Sleeper: Teddy Bridgewater, MIN
Last year, I had Bridgewater as the best quarterback in the NFL Draft. I mention that for two reasons. First, with the loads of information at your fingertips each year, you’re not going to remember every player breakdown or ranking.
Secondly, I want to make sure that you know Bridgewater’s success isn’t surprising. Here is what I said about him last year:
“Forget his pro day, I’m still sold on Bridgewater. There are simply too many positives in my book. Bridgewater handles the blitz extremely well, has great pocket awareness, is rather mobile, doesn’t waste movement and showed good accuracy. His downfield throws and touch need work, but Bridgewater can provide higher-end QB2 value if he lands on the right team.”
Bridgewater didn’t start Week 1 and finished as QB22. To be fair, he had a slow start: zero TDs and three INTs in the first three games. However, over the final six weeks, Bridgewater came into his own with 1,440 yards, 10 TDs six INTs, 112 rushing yards and 17.2 FPPG. The points per game would have tied with Joe Flacco for 16th overall, or high-end QB2.
Some are still hesitant because of the interceptions and lacking of rushing. I use the term “lack” loosely, as Bridgewater is in the Aaron Rodgers/Andrew Luck mold. People see his athleticism and want Cam Newton numbers, but he’s more Rodgers/Luck in that he’ll run when needed, providing 200-300 yards and a few touchdowns. As for the interceptions, Bridgewater is actually a very intelligent passer but got a bit too aggressive late last year thanks to an inept offense.
The Vikings have Adrian Peterson back… hello open passing lanes! They also brought in Mike Wallace to stretch the field, have Charles Johnson emerging and still hope to get something, anything, out of Cordarrelle Patterson. Needless to say, this is a much better offense than whatever you want to call that mess we saw last year.
Bridgewater’s current ADP (FantasyPros.com consensus of ESPN, Yahoo! and CBS) is QB21. That’s five and six spots behind Jameis Winston and Marcus Mariota. What?! It’s also behind Sam Bradford, Joe Flacco, Alex Smith and Jay Cutler. Jump on that value. Bridgewater will reach the higher 3,000s this year with mid-20s touchdowns and those added rushing stats. Put it all together and you have my QB15 who is battling Matthew Stafford and Collin Kaepernick for even better.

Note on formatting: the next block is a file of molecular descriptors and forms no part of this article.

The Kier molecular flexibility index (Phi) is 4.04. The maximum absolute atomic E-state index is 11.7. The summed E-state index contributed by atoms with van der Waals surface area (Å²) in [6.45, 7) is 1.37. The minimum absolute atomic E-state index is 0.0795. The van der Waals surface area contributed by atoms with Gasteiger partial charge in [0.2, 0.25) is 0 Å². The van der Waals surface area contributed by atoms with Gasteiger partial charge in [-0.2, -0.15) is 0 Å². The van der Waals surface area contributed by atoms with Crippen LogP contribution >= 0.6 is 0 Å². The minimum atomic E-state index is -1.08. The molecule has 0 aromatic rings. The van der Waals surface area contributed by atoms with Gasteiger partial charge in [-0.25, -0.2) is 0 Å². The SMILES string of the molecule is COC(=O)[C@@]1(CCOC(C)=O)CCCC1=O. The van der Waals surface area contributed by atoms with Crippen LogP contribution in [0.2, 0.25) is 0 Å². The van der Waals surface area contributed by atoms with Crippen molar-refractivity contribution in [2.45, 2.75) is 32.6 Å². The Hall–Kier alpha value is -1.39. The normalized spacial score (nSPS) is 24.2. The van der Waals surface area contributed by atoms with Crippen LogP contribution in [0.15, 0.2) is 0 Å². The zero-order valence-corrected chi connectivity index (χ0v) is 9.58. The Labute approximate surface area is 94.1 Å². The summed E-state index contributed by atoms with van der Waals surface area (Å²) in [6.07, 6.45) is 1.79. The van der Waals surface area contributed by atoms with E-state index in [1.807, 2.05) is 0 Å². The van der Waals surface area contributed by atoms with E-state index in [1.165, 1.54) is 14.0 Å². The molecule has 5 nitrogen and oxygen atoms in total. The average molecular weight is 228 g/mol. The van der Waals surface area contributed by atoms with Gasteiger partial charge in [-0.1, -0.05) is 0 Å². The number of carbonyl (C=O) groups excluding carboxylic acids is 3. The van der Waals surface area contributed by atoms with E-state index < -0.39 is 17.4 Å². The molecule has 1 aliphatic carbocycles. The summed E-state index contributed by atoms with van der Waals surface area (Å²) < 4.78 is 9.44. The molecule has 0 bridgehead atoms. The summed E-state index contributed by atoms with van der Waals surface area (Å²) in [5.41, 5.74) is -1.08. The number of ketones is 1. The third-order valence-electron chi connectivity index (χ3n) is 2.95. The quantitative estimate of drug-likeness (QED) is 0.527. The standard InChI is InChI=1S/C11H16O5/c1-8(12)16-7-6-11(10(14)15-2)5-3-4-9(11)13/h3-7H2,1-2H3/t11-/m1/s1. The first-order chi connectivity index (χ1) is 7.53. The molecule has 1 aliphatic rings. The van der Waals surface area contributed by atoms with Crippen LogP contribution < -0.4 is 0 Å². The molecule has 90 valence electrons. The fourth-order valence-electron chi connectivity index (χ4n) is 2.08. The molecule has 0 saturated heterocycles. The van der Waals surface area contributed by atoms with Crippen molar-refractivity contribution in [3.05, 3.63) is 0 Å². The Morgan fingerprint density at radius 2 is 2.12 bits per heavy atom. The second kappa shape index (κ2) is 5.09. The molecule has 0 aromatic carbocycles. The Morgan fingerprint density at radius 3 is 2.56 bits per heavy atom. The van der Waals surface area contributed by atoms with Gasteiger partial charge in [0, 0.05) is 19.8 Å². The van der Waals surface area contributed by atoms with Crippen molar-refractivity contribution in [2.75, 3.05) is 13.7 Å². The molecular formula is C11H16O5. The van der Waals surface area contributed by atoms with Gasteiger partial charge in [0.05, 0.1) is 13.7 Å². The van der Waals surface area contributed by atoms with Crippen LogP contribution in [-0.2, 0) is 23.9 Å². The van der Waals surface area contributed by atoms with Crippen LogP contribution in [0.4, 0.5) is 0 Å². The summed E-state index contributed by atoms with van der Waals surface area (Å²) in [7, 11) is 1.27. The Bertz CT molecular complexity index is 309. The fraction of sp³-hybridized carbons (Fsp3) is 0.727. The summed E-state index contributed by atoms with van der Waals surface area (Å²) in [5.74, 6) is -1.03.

(Update time! Bridgewater’s ADP has jumped all the way to QB15, sandwiched between Philip Rivers and Joe Flacco. I’d like to think I was the reason behind that… but in the least, well done drafters, well done).
Bust: Ben Roethlisberger, PIT
Big Ben won’t be a big bust at year’s end, but he will be when it comes to consistency. Come January, his numbers will look nice. After all, I have Roethlisberger as my QB9, and in seasons of 15-plus games, he’s finished as QB10, 6, 16, 8, 13, 8 and 6. But here’s the kicker: Big Ben went really big during Weeks 8 and 9 last year, totaling 26 percent of his Fantasy Points. That’s not odd for Roethlisberger either. In 2013, Weeks 9, 11 and 14 accounted for 31 percent of his points. In 2012, even though he missed time, Weeks 3 and 14 accounted for 24 percent of his season’s total. That’s why even though I have Roethlisberger projected to finish higher than QB9 in points, I wouldn’t draft him at that cost… which happens to be his current ADP of QB6.
Let’s look at Roethlisberger on a weekly basis. A typical QB1 finish is normally around 17-18 points. Roethlisberger only had seven 17-plus weeks. Just seven. Okay, so some weeks 20 Fantasy points isn’t enough to crack QB1 status while sometimes just 15 is good enough. When going week-by-week, Big Ben only had eight official QB1 weeks last year. So he gets a boost, but barely. In fact, Roethlisberger had five weeks under 13 points with just 7.7 in Week 2.
Roethlisberger is a great low-end QB1 for your team and a terrific DFS play as seen. However, you want to pair him with an upside option that can take his place for the tougher matchups. Trusting Big Ben every single week just isn’t a smart move for 2015. (And now he’s without Martavis Bryant, easily his best big-play option, for the first four weeks).
Main image photo credit: KEVIN PIATT